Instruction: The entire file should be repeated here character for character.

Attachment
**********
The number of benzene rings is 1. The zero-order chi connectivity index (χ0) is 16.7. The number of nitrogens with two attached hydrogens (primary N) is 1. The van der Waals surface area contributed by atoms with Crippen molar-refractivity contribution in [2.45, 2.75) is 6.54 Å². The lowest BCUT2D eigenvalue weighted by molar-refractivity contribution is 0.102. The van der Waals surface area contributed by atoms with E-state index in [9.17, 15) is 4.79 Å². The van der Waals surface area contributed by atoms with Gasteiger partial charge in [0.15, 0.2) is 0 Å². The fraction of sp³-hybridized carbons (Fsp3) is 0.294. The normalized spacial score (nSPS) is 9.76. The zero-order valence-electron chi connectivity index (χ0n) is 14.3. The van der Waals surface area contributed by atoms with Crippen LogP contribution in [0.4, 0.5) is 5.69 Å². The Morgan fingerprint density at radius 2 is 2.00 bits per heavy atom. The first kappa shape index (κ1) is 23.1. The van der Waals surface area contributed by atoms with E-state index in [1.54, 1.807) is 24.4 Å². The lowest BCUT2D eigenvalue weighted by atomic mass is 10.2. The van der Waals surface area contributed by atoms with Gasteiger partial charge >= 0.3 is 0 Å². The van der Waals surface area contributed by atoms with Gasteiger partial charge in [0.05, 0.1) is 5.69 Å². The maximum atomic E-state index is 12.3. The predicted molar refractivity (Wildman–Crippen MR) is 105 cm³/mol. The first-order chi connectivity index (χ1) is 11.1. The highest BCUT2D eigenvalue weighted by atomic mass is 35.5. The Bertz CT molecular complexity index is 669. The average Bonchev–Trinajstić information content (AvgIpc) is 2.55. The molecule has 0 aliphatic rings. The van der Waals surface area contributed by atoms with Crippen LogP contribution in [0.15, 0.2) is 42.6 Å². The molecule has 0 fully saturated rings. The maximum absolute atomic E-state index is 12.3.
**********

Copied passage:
The number of benzene rings is 1. The zero-order chi connectivity index (χ0) is 16.7. The number of nitrogens with two attached hydrogens (primary N) is 1. The van der Waals surface area contributed by atoms with Crippen molar-refractivity contribution in [2.45, 2.75) is 6.54 Å². The lowest BCUT2D eigenvalue weighted by molar-refractivity contribution is 0.102. The van der Waals surface area contributed by atoms with E-state index in [9.17, 15) is 4.79 Å². The van der Waals surface area contributed by atoms with Gasteiger partial charge in [0.15, 0.2) is 0 Å². The fraction of sp³-hybridized carbons (Fsp3) is 0.294. The normalized spacial score (nSPS) is 9.76. The zero-order valence-electron chi connectivity index (χ0n) is 14.3. The van der Waals surface area contributed by atoms with Crippen LogP contribution in [0.4, 0.5) is 5.69 Å². The Morgan fingerprint density at radius 2 is 2.00 bits per heavy atom. The first kappa shape index (κ1) is 23.1. The van der Waals surface area contributed by atoms with E-state index in [1.54, 1.807) is 24.4 Å². The lowest BCUT2D eigenvalue weighted by atomic mass is 10.2. The van der Waals surface area contributed by atoms with Gasteiger partial charge >= 0.3 is 0 Å². The van der Waals surface area contributed by atoms with Gasteiger partial charge in [0.05, 0.1) is 5.69 Å². The maximum atomic E-state index is 12.3. The predicted molar refractivity (Wildman–Crippen MR) is 105 cm³/mol. The first-order chi connectivity index (χ1) is 11.1. The highest BCUT2D eigenvalue weighted by atomic mass is 35.5. The Bertz CT molecular complexity index is 669. The average Bonchev–Trinajstić information content (AvgIpc) is 2.55. The molecule has 0 aliphatic rings. The van der Waals surface area contributed by atoms with Crippen LogP contribution in [0.15, 0.2) is 42.6 Å². The molecule has 0 fully saturated rings. The maximum absolute atomic E-state index is 12.3.